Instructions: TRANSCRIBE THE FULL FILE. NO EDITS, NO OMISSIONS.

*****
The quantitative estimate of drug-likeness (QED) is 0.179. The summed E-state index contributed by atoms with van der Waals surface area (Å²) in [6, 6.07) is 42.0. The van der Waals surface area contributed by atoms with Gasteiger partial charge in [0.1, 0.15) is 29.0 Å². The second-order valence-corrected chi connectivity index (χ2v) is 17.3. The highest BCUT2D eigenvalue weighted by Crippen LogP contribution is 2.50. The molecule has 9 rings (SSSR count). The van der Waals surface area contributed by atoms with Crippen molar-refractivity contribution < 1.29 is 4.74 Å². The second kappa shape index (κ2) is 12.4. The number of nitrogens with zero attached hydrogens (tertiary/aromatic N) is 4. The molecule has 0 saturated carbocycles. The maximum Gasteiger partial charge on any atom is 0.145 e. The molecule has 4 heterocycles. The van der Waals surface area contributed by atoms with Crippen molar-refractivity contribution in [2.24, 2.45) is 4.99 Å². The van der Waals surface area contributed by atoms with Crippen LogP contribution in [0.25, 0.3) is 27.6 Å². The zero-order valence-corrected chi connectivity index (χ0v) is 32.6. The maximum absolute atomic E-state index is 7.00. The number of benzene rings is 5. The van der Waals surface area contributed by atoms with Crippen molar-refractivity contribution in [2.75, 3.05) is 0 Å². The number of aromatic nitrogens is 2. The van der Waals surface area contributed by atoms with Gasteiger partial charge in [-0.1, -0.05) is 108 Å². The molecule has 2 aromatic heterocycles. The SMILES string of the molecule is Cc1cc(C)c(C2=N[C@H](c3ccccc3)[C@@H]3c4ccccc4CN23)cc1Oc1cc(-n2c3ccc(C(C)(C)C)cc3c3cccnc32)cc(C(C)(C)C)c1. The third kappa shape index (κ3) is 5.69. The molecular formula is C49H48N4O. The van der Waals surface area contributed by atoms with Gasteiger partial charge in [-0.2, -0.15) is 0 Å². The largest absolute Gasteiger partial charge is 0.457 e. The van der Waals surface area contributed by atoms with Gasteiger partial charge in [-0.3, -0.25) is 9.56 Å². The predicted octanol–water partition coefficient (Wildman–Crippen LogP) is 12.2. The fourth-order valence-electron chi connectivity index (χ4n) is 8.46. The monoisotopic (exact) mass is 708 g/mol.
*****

The quantitative estimate of drug-likeness (QED) is 0.179. The summed E-state index contributed by atoms with van der Waals surface area (Å²) in [6, 6.07) is 42.0. The van der Waals surface area contributed by atoms with Gasteiger partial charge in [0.1, 0.15) is 29.0 Å². The second-order valence-corrected chi connectivity index (χ2v) is 17.3. The highest BCUT2D eigenvalue weighted by Crippen LogP contribution is 2.50. The molecule has 9 rings (SSSR count). The van der Waals surface area contributed by atoms with Crippen molar-refractivity contribution < 1.29 is 4.74 Å². The second kappa shape index (κ2) is 12.4. The number of nitrogens with zero attached hydrogens (tertiary/aromatic N) is 4. The molecule has 0 saturated carbocycles. The maximum Gasteiger partial charge on any atom is 0.145 e. The molecule has 4 heterocycles. The van der Waals surface area contributed by atoms with Crippen molar-refractivity contribution in [2.24, 2.45) is 4.99 Å². The van der Waals surface area contributed by atoms with Crippen LogP contribution in [0.25, 0.3) is 27.6 Å². The zero-order valence-corrected chi connectivity index (χ0v) is 32.6. The maximum absolute atomic E-state index is 7.00. The number of benzene rings is 5. The van der Waals surface area contributed by atoms with Crippen molar-refractivity contribution in [2.75, 3.05) is 0 Å². The number of aromatic nitrogens is 2. The van der Waals surface area contributed by atoms with Gasteiger partial charge in [-0.1, -0.05) is 108 Å². The molecule has 2 aromatic heterocycles. The SMILES string of the molecule is Cc1cc(C)c(C2=N[C@H](c3ccccc3)[C@@H]3c4ccccc4CN23)cc1Oc1cc(-n2c3ccc(C(C)(C)C)cc3c3cccnc32)cc(C(C)(C)C)c1. The third kappa shape index (κ3) is 5.69. The molecular formula is C49H48N4O. The van der Waals surface area contributed by atoms with Gasteiger partial charge in [-0.2, -0.15) is 0 Å². The largest absolute Gasteiger partial charge is 0.457 e. The van der Waals surface area contributed by atoms with Gasteiger partial charge in [-0.3, -0.25) is 9.56 Å². The predicted octanol–water partition coefficient (Wildman–Crippen LogP) is 12.2. The fourth-order valence-electron chi connectivity index (χ4n) is 8.46. The monoisotopic (exact) mass is 708 g/mol.